Once Upon a Condom: A contraceptive’s tale

cheap viagra super active

rgin: 0pt 10px 10px 0pt; cursor: pointer; width: 107px; height: 252px;” src=”http://1.bp.blogspot.com/-LcpqxQ_WzVE/TrGG2qOLvAI/AAAAAAAAAGw/-rdBQ0icEJ8/s320/happy%2Bcondom.jpg” alt=”” border=”0″ />

So I read this article on social change and the sexual revolution and discovered SO much about the origin of contraceptives. I have decided to write this in the form of a fairytale… as we all know condoms are like enchanted fairies in that they protect us and bestow majesty onto our lives.

Ahem: Once upon a condom…


Once upon a time, in 1900 to be exact, premarital sex was frowned upon. If one was to frolic in the bed with another, approximately “71% of females would have gotten pregnant (had they engaged in sex for a year at normal frequencies)” (Greenwood & Guner, 2010, p. 905). Good Lord, the townsfolk said. Let us change this so that by 2002, these odds will drop to 28%.

Thus, the “contraception revolution” began!


Once upon a condom, venereal diseases were the main concern in regards to premarital, unprotected sex (Beck & Earl, 2003; Greenwood & Guner, 2010). Back in the day, condoms were used for STI purposes rather than for pregnancy. HOWEVER, condoms were damn pricey in the 1900’s being around “$34 a dozen relative to today’s real wages” (Greenwood & Guner, 2010, p. p. 905). JESUS a townswoman screamed. I KNOW another townsperson shrieked, agog at this craziness. Bitch please.


In the 1930’s, a miracle occurred: this miracle was named the latex condom.


This miracle greatly reduced cost and greatly increased quality. Hmmm… BIRTH CONTROL, WHAT A GOOD IDEA!!!!

All of a sudden, other methods of birth control started POURING out of the sky!!!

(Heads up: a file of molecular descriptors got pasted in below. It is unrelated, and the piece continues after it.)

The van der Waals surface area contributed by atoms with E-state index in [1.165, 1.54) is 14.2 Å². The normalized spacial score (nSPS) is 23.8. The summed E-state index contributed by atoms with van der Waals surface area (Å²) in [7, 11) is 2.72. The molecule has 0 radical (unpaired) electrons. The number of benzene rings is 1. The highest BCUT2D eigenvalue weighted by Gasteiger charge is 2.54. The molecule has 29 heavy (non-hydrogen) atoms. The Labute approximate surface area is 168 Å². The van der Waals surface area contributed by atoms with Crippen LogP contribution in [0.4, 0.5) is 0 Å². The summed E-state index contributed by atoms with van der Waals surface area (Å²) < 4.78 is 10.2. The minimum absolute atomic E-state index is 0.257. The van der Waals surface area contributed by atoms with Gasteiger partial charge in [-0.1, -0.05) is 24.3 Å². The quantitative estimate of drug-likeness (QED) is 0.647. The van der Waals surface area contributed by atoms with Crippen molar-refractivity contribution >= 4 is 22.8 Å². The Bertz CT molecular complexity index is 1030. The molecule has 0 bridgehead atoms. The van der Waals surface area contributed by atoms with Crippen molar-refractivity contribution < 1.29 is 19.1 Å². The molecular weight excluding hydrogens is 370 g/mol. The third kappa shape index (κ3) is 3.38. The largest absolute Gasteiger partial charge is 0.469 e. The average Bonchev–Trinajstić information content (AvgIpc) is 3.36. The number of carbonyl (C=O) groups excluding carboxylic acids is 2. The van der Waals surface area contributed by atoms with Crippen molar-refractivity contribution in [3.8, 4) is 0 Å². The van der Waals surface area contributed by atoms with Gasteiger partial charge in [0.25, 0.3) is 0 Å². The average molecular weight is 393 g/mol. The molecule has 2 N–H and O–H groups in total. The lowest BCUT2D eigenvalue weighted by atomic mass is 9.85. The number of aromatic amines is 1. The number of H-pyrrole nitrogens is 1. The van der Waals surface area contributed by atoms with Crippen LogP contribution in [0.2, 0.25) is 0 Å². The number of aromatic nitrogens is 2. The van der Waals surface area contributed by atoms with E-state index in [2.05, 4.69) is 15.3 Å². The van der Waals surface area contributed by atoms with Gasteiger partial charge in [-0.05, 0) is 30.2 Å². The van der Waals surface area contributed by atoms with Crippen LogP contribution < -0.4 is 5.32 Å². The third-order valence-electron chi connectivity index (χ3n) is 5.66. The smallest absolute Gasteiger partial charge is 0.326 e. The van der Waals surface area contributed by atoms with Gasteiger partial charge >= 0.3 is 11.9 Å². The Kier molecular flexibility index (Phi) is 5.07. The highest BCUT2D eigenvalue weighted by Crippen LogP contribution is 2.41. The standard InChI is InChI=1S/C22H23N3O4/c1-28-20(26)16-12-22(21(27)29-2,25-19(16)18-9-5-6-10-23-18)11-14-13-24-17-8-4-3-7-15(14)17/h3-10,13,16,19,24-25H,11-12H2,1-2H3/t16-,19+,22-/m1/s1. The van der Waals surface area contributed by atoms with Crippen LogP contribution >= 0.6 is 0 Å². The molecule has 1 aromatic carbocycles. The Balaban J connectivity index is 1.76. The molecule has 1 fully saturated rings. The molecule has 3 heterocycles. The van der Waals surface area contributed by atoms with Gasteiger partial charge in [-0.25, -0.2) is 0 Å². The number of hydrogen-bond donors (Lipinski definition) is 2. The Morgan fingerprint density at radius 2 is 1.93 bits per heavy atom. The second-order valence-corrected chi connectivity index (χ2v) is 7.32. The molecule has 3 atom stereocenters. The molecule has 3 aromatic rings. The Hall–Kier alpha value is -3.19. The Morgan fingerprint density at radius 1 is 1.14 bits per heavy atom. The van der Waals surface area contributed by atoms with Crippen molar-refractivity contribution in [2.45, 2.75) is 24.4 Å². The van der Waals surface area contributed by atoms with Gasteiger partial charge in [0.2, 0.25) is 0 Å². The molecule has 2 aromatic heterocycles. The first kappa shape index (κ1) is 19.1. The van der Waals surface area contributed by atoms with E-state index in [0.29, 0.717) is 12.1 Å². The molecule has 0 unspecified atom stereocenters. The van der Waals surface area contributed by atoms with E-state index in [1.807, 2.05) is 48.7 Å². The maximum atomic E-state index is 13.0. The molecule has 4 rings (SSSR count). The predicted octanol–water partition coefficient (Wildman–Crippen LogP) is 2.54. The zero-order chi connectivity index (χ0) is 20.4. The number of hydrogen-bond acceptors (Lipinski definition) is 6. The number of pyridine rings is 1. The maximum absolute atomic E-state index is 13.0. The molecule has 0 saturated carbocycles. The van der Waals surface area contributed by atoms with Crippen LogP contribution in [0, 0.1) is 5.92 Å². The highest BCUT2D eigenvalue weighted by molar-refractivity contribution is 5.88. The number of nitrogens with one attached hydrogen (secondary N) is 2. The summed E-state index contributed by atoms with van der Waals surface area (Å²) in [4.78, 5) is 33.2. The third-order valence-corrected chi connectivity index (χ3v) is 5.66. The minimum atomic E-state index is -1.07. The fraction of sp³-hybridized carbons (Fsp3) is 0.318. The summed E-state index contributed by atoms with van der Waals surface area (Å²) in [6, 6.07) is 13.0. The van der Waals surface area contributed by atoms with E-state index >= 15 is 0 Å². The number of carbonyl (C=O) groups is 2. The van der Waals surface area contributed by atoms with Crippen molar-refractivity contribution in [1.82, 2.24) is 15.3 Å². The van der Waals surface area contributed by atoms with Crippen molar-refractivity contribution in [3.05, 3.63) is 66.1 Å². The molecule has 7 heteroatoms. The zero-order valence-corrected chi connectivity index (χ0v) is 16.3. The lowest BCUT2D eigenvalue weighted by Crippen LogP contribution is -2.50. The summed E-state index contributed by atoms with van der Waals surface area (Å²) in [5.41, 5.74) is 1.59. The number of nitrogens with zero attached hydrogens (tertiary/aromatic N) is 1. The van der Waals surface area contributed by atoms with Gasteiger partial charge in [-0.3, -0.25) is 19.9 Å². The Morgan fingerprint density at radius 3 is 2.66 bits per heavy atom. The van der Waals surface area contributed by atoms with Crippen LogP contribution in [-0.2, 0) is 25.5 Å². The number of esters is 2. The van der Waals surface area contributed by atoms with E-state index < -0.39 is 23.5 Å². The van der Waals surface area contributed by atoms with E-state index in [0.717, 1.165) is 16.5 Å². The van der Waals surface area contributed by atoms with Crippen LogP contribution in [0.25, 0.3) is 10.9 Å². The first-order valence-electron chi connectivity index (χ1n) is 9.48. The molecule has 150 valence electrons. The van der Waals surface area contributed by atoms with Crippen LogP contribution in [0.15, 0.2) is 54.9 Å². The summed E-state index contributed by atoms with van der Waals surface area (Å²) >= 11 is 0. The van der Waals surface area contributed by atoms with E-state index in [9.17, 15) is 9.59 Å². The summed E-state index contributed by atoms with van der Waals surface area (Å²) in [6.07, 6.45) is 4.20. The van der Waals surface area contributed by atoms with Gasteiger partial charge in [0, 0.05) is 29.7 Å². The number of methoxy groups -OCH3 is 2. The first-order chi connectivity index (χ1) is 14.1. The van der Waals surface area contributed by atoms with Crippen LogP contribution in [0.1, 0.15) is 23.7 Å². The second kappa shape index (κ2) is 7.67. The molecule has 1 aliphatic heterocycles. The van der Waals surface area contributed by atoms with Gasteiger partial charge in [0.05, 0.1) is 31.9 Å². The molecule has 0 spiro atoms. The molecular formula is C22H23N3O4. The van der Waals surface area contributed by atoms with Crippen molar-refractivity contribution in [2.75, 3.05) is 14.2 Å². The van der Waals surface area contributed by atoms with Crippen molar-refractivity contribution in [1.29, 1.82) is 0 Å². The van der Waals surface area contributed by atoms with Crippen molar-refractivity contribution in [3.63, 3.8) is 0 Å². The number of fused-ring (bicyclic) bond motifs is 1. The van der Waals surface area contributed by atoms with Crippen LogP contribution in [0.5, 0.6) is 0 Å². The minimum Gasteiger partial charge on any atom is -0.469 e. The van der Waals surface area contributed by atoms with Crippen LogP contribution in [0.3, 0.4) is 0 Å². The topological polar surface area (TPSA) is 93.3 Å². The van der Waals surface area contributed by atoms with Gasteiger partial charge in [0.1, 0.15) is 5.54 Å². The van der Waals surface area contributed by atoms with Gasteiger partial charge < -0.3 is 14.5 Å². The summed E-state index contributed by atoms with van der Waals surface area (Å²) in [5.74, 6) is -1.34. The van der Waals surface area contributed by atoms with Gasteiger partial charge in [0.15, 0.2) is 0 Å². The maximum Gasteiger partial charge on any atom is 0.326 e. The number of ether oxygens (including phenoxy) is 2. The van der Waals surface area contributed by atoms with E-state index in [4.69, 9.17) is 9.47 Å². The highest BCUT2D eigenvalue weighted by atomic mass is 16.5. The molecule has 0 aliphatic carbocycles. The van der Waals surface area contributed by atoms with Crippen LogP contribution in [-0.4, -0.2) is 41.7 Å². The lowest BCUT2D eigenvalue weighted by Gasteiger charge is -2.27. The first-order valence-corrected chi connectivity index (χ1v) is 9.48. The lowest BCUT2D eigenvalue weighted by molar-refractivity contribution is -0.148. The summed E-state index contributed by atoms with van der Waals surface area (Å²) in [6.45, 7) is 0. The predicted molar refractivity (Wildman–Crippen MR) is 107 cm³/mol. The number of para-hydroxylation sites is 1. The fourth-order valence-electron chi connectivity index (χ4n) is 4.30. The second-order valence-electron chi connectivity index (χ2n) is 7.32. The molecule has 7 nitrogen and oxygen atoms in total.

In 1960, “The Food and Drug Administration approved the use of [the pill], which was a remarkable scientific achievement involving the synthesis of a hormone designed to fool the reproductive system” (Greenwood & Guner, 2010, p. 906). BWAHAHAHAHA reproductive system, screamed the pill. You just got PUNKED!!


The townspeople, and the rest of the world, soon discovered the power of knowledge and how knowledge about reproduction and contraception is super important and VITAL in safe sexual practices and sexuality in general.


In 1914, the modern birth control movement began with a badass named Margaret Sanger who published a pamphlet on birth control and opened the first birth control clinic in 1919 (the first operational birth control clinic was in 1923). Sanger promoted birth control even though the police got super pissed at her for being all liberal and prosecuted her for her awesome innovation. Assholes.


The birth control movement was HUGE, making information about contraception incredibly available and easily accessible. Eventually, the condom became super popular and now it is the most popular method of birth control; its use actually increasing over time!! The role of the condom in safe sex SIGNIFICANTLY impacted pregnancy rates, “declining pregnancies among teenagers during the 1990’s” (Greenwood & Guner, 2010, p. 906).